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The Last Five Years at Signature Theatre

Jordan Wright
for the Alexandria Times
April 8, 2013 

Jamie (James Gardiner) and Cathy (Erin Weaver) share a tender moment.  Photo: Teresa Wood

Jamie (James Gardiner) and Cathy (Erin Weaver) share a tender moment. Photo: Teresa Wood

Being a theater critic is not always the best way to enjoy a show.  I’m not a typical audience member out for a spot of entertainment.  Scribbling furiously in the dark I analyze each scene, each song, each performer.  Sometimes it’s hard to pinpoint why I am not moved, not amused, not inspired.  In Signature Theatre’s The Last Five Years the acting and singing are exemplary.  The set design and lighting inspired – the dialogue lively or suitably dramatic, depending on the scene.  There is nothing “wrong” with this show.  So why does it feel flat?

Well, it’s complicated, in this case as complicated as the plot which jumps from early courtship to their breakup for our hero Jamie, and takes the opposite route for our heroine Cathy, occasionally meeting in the middle for a duet.  Known as a “song cycle”, the music by Jason Robert Brown, tells the story of an aspiring actress and a recently published writer who attempt to keep their love alive while pursuing their individual careers in different cities.  That is to say when they aren’t living in the same city where he is enjoying success and temptations of the female variety, while she spends her days going on cattle calls in hopes of landing a part.

It is certainly not because actors Erin Weaver, whom we recently adored in Signature’s production of Xanadu, and James Gardiner, a local favorite we are soon to see in Signature’s upcoming productions of Company and Miss Saigon aren’t right for their roles.  They both have wonderful voices and a keen sense of comic timing.  Gardiner’s sense of physical comedy is especially noteworthy in the number “The Schmuel Song” about a Jewish tailor who sews 41 dreams into his wife’s velvet dress.  And Weaver shines in “A Summer in Ohio” a Cole Porteresque tune that lists all the things that are worse than waiting for his return.  “I could get a root canal in hell!” she croons, though she follows that with the line, “The torture is just exquisite while I’m waiting for you.” You see the dichotomy of her emotions.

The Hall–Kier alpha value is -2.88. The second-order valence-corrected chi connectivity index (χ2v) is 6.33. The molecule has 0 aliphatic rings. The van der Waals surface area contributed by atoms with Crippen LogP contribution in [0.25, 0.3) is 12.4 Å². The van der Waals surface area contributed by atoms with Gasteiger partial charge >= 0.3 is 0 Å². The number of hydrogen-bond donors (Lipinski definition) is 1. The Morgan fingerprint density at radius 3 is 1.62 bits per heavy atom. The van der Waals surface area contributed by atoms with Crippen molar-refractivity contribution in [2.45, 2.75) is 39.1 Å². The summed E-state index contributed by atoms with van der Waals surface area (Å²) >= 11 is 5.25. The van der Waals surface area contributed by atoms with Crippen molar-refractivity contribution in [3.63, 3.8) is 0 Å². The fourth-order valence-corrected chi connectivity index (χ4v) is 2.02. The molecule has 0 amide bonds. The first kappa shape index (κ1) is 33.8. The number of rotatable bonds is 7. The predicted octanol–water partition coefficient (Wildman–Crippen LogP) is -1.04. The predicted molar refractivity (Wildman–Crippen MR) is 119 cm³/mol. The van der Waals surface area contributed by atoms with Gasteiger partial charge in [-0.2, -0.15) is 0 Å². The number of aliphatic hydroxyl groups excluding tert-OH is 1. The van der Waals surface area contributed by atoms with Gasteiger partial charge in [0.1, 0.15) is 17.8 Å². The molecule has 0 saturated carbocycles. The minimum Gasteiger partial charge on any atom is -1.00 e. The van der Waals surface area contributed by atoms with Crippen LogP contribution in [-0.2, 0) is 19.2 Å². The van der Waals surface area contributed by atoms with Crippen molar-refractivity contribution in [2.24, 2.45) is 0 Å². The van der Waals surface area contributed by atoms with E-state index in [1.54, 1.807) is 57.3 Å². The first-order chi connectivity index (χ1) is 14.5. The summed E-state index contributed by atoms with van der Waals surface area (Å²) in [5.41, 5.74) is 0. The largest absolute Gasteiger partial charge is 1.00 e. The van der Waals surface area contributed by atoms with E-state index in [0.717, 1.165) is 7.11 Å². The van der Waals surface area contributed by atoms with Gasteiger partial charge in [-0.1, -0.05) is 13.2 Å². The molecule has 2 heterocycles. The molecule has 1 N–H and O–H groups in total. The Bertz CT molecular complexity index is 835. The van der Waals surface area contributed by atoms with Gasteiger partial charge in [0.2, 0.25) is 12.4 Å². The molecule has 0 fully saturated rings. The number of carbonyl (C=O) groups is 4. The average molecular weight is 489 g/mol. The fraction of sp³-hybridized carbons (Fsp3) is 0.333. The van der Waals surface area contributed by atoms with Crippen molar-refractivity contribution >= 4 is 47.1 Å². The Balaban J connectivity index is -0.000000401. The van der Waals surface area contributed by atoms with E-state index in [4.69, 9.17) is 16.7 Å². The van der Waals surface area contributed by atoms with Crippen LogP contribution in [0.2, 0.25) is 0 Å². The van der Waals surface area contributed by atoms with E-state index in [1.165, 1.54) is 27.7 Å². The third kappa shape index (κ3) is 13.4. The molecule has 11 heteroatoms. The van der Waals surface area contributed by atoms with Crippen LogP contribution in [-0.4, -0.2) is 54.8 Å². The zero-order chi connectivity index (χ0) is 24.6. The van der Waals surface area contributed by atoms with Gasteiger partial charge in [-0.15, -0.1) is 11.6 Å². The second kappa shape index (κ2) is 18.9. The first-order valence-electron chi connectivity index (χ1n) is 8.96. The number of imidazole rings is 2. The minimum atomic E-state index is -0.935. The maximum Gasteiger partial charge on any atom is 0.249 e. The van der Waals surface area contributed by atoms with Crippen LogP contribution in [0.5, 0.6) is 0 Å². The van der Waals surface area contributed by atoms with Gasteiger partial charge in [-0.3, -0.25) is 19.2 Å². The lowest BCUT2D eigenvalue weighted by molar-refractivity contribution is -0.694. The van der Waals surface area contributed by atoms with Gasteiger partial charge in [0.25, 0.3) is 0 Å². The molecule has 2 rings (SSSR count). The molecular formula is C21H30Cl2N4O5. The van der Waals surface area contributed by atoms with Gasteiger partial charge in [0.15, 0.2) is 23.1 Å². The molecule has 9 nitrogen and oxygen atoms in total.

Cathy (Erin Weaver) settles into her relationship with Jamie . Photo: Teresa Wood

Cathy (Erin Weaver) settles into her relationship with Jamie . Photo: Teresa Wood

It cannot be that Director Aaron Posner, the recipient of three Helen Hayes Awards and two Barrymore Awards, all of a sudden knows nothing of direction or that playwright Brown who has composed four major musicals and won countless awards doesn’t write his tail off with songs that are complete, emotionally solid and melodic.  No, no it’s not the music, that’s the issue here, but a human connection that goes missing.  The je ne sais quoi moment that reaches deep into your soul and tears out a piece you’d be glad to offer up, if only it were needed.  It’s the part that’s not in the script, not in the songs, not in the staging.  Because you really did come for that emotional ride – to believe – to buy into the moment – but sometimes the magic isn’t there. 

The story is written to showcase Brown’s songs and the script is the device to string it together rather than the other way round – a construct originating with Beethoven and popular today in the TV shows “Smash” and “Nashville” which center around the music rather than the story.  If you are ready to let it come at you as an evening of music, rather than a backwards forwards plot chronicling the perils of young love played out in two cities, you’ll be better prepared to enjoy its pleasures.

Through April 28th 2013 at Signature Theatre (Shirlington Village), 4200 Campbell Avenue, Arlington, VA 22206.  For tickets and information call 703 820-9771 or visit

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